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Diabetes Res Clin Pract. 2019 Nov;157:107843. doi: 10.1016/j.diabres.2019.107843. Epub 2019 Sep 10.

Global and regional diabetes prevalence estimates for 2019 and projections for 2030 and 2045: Results from the International Diabetes Federation Diabetes Atlas, 9th edition.

Author information

1
International Diabetes Federation, Brussels, Belgium. Electronic address: pouya.saeedi@idf.org.
2
International Diabetes Federation, Brussels, Belgium.
3
MRC Epidemiology Unit, University of Cambridge, Cambridge, United Kingdom.
4
The University of Sydney, School of Medicine, Australia.
5
The University of the West Indies, Cave Hill Campus, Barbados.
6
Department of Diabetes and Endocrinology, Nelson R. Mandela School of Medicine, University of Kwa-Zulu Natal, Durban, South Africa.
7
Institute for Health Services Research and Health Economics, German Diabetes Center, Leibniz Center for Diabetes Research at the Heinrich-Heine-University Düsseldorf, Düsseldorf, Germany.
8
Clinical and Population Health, Baker Institute, Australia.
9
Diabetes Research Unit Cymru, Swansea University, Swansea, United Kingdom.

Abstract

AIMS:

To provide global estimates of diabetes prevalence for 2019 and projections for 2030 and 2045.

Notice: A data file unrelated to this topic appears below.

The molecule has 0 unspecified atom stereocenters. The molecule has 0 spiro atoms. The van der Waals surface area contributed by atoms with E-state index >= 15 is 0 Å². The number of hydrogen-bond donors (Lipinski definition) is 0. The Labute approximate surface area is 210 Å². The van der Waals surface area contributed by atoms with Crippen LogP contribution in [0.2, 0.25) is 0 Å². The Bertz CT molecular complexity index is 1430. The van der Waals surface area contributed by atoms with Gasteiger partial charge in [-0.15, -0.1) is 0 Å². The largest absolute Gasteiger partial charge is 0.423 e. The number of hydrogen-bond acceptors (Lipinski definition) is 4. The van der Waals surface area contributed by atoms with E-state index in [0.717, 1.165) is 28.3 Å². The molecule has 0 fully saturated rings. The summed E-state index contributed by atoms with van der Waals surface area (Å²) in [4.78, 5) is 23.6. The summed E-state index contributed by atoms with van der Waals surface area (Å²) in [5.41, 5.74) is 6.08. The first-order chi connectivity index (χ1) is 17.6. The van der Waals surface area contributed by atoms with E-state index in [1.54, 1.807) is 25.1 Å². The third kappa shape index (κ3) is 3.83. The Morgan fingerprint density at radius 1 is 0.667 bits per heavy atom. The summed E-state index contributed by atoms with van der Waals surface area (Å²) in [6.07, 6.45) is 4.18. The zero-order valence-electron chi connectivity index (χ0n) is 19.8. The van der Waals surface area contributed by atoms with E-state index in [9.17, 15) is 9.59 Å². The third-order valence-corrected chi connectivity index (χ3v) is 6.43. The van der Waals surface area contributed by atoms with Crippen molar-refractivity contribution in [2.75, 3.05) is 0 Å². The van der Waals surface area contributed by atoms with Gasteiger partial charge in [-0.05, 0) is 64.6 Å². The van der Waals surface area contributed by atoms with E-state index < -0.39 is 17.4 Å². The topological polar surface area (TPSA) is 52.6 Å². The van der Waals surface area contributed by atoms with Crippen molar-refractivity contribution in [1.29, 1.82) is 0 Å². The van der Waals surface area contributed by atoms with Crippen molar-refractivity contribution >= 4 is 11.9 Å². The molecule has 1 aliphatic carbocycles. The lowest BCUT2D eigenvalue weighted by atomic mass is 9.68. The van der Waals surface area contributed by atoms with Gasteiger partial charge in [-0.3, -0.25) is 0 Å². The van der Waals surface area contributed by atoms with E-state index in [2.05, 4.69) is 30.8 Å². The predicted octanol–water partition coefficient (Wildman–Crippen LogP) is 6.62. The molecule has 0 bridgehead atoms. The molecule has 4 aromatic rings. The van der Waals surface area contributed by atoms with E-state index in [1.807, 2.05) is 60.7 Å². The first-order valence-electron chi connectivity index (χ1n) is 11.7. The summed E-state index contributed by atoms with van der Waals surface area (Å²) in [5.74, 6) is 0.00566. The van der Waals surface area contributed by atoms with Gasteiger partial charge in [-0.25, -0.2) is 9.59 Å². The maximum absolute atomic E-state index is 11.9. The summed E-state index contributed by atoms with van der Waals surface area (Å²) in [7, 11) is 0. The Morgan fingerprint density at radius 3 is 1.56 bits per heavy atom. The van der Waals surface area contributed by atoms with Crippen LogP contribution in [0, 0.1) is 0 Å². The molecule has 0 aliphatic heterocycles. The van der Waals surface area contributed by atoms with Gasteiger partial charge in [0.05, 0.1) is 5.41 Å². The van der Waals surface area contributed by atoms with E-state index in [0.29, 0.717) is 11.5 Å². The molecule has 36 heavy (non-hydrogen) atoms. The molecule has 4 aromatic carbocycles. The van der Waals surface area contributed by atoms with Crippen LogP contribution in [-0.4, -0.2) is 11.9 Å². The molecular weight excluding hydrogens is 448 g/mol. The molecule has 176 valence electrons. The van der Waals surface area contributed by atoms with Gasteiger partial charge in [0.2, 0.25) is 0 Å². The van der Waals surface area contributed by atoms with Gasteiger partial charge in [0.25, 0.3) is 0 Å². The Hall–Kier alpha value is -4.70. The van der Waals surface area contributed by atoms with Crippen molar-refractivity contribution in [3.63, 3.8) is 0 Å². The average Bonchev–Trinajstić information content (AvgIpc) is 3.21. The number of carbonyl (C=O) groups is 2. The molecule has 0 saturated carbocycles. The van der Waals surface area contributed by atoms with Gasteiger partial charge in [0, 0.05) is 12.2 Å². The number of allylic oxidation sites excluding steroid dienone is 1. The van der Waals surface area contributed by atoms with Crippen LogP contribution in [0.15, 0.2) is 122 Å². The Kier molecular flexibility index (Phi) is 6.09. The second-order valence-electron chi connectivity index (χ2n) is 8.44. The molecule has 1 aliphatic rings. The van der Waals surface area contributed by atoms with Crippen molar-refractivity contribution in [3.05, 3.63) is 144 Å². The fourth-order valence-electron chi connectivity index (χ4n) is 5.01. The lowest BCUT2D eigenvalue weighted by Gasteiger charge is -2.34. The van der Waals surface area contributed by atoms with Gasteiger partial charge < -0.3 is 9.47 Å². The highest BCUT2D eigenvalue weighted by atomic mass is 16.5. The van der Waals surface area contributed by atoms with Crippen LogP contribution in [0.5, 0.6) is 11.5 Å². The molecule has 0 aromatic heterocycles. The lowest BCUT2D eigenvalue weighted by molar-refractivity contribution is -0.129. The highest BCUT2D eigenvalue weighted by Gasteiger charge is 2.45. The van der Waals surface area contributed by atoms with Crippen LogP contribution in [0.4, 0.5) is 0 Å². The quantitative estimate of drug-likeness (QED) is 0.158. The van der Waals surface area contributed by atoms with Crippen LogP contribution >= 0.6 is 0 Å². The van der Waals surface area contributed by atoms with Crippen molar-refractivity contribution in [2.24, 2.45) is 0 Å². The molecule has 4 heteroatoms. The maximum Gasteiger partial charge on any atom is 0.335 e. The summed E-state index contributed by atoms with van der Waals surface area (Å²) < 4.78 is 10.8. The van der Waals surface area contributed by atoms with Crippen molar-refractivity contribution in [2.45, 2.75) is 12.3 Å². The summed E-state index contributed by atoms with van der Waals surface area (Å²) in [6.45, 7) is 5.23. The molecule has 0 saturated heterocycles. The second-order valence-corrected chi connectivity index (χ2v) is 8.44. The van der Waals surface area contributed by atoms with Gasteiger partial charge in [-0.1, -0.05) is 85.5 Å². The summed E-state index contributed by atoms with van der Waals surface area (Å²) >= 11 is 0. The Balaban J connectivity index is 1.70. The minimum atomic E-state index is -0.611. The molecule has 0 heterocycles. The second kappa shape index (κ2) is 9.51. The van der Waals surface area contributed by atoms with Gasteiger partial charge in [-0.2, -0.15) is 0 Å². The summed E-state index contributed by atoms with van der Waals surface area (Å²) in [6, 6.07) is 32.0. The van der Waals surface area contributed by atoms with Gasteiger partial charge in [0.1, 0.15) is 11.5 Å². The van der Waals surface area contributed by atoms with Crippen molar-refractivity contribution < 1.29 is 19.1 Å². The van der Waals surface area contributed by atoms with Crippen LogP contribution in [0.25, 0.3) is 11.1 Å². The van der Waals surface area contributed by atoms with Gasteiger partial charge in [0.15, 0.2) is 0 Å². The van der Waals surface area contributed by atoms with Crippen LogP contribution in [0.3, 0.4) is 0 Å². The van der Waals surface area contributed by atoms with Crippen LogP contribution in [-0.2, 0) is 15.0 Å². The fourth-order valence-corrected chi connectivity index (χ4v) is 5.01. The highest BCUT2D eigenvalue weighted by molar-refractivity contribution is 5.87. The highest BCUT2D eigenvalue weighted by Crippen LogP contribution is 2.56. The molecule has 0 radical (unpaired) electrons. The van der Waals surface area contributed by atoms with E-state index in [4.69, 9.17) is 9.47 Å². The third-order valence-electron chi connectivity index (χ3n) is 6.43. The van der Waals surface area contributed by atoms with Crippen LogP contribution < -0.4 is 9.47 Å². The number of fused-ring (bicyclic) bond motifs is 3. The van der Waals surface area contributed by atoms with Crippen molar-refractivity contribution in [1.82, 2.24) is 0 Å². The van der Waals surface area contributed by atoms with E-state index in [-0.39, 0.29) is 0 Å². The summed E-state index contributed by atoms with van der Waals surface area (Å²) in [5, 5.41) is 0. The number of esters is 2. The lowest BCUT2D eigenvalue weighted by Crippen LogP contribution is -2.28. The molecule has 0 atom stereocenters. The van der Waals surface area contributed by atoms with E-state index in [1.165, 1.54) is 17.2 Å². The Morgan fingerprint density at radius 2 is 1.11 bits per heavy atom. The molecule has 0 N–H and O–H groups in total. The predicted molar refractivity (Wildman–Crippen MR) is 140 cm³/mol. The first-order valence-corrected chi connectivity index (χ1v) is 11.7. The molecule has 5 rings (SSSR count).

METHODS:

A total of 255 high-quality data sources, published between 1990 and 2018 and representing 138 countries were identified. For countries without high quality in-country data, estimates were extrapolated from similar countries matched by economy, ethnicity, geography and language. Logistic regression was used to generate smoothed age-specific diabetes prevalence estimates (including previously undiagnosed diabetes) in adults aged 20-79 years.

RESULTS:

The global diabetes prevalence in 2019 is estimated to be 9.3% (463 million people), rising to 10.2% (578 million) by 2030 and 10.9% (700 million) by 2045. The prevalence is higher in urban (10.8%) than rural (7.2%) areas, and in high-income (10.4%) than low-income countries (4.0%). One in two (50.1%) people living with diabetes do not know that they have diabetes. The global prevalence of impaired glucose tolerance is estimated to be 7.5% (374 million) in 2019 and projected to reach 8.0% (454 million) by 2030 and 8.6% (548 million) by 2045.

CONCLUSIONS:

Just under half a billion people are living with diabetes worldwide and the number is projected to increase by 25% in 2030 and 51% in 2045.

KEYWORDS:

Diabetes; Impaired glucose tolerance; International Diabetes Federation; Prevalence; Projections; Undiagnosed

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